X-ray vision sheds new light on lightning strikes
The world’s first X-ray images of lightning capture it just before it strikes the ground at almost 1/10 the speed of light.
Thu, Dec 16, 2010 at 01:16 PM
SHEDDING NEW LIGHT: A fridge-sized X-ray lightning camera is pointed at the rocket launch site where researchers try to trigger lightning. (Photo: Dustin Hill)
If Superman and Lois Lane watched lightning strike the tallest buildings of Metropolis, the superhero might puzzle his lady friend by describing a glow as seen through his X-ray vision. Now scientists have spotted the same by building a camera that captured the world's first X-ray images of lightning.
The fridge-sized camera snapped 10 million frames per second in order to capture lightning processes that last just millionths of a second. Florida researchers pointed the camera at a launch tower where they sent rockets soaring with trailing copper wire – a modern-day Ben Franklin experiment to trigger lightning.
"It's been 250 years since Franklin's kite experiment, and only within the last decade [eight years ago] we found that lightning emits X-rays," said Joseph Dwyer, a physicist at the Florida Institute of Technology in Melbourne, Fla.
The announcement and a first viewing of the images came at a press conference held Dec. 14 here at the fall 2010 meeting of the American Geophysical Union.
Here comes the glow
The X-ray glow follows a so-called lightning leader – a channel in the air that forms a path for the lightning. The leader's charged tip creates an electric field that accelerates electrons almost to the speed of light and causes the X-ray emissions. [Electrifying Images of Volcano Lightning]
That means the lightning itself is not the direct cause of X-ray emissions.
"Lightning is too cold to emit X-rays," Dwyer explained. "Fifty-thousand degrees Fahrenheit may seem hot to us, but in terms of X-ray temperatures it is downright frigid."
The lightning leader that triggered the X-ray imagery was traveling at about one-sixth the speed of light – faster than the leader speeds of one-tenth or one-twentieth the speed of light seen in natural lightning strikes. [X-ray lightning image]
More than rocket science
Success aside, putting together the X-ray camera first required some heavy lifting. The camera has just a 3-inch (7.5-centimeter) pinhole that allows X-rays through the front, with heavy lead sheets shielding all other parts of the camera to prevent X-ray entry.
"Each sheet, which was approximately 2 by 1 foot, weighed 60 pounds," said Meagan Schaal, a graduate student in the physics and space sciences department at the Florida Institute of Technology. "Getting them into place and drilled into place was extremely difficult." (That's about 0.6 by 0.3 meters and 27 kilograms.)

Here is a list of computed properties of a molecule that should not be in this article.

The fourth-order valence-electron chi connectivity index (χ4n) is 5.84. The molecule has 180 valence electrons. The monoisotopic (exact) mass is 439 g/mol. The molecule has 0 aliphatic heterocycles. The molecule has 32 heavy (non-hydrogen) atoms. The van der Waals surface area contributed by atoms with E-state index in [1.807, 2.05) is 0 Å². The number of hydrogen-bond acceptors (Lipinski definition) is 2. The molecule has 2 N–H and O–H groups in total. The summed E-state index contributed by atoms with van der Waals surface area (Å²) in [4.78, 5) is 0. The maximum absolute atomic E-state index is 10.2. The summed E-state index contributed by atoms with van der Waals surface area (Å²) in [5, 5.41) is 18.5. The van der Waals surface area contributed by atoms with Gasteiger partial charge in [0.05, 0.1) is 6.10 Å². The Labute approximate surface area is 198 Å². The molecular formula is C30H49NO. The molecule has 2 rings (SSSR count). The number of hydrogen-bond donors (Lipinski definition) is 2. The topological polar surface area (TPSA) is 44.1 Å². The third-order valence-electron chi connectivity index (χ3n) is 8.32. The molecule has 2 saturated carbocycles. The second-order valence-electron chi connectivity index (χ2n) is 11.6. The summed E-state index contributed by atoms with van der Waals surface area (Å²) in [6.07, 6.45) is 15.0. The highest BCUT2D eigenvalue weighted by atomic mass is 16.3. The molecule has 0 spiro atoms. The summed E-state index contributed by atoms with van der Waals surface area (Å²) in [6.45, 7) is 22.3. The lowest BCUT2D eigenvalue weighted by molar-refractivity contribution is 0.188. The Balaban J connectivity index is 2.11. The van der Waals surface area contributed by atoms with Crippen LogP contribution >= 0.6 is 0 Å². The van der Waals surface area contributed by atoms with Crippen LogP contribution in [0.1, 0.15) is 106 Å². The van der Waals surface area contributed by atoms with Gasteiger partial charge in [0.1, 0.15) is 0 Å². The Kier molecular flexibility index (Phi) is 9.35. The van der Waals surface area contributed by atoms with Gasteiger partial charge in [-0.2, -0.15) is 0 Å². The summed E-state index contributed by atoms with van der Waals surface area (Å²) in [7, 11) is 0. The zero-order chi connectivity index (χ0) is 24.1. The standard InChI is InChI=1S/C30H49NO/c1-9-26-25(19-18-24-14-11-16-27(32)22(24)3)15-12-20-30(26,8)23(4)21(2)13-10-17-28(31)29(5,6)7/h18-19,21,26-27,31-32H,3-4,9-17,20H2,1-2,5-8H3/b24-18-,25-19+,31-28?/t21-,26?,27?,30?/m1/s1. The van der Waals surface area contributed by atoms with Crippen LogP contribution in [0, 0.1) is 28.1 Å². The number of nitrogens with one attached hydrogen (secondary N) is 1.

The efforts paid off this past summer when the camera recorded four rocket-triggered lightning flashes. Other cameras at the launch site even captured a surrounding glow of gamma rays that also followed the lightning strikes.
A greenish cloud also appears to trail along the rocket-triggered lightning strikes in visual images, but that's not from gamma rays. Instead it marks the destruction of the copper wire that the rocket unspools in its wake.
"The green is from the copper vaporizing," Schaal said.
Anyone who recalls their high-school chemistry classes may have seen a similar greenish reaction when they put copper over a Bunsen burner, Schaal told LiveScience after the press conference.
Step by step
Another camera at the launch site captured a natural lightning strike from a storm that moved through the area. That lucky coincidence created the fastest frame-rate measurements ever taken of a lightning leader from a natural lightning strike.
"The camera was conditioned for rocket-triggered charges, but was fortuitously triggered by natural lightning," said Dustin Hill, a lightning researcher at the University of Florida in Gainesville.
The camera's 300,000 frames per second showed how the lightning leader creates a step-wise channel downward through the air. The lightning leader is also known as a step leader, because it seems to travel by leaps and bounds rather than in a continuous line.
The trail left by the step leader allows negative charge to travel down, even as positively charged leaders travel upward from the ground to meet in the middle. That triggers a so-called return stroke moving upward from the ground toward the cloud – the flash of what human eyes see as lightning.
Such images confirmed that laboratory spark experiments and rocket-triggered lightning seem to match well with natural lightning, at least in terms of the step-leader process. That suggests researchers may be on the right track when it comes to understanding the mysteries of lightning.
"The strokes after the step leader seem to be exactly [the] same as natural lightning," Hill said. "The advantage of triggered lightning is that it's like a laboratory experiment – we now have a repeatable experiment that we can do."
This article was reprinted with permission from LiveScience.
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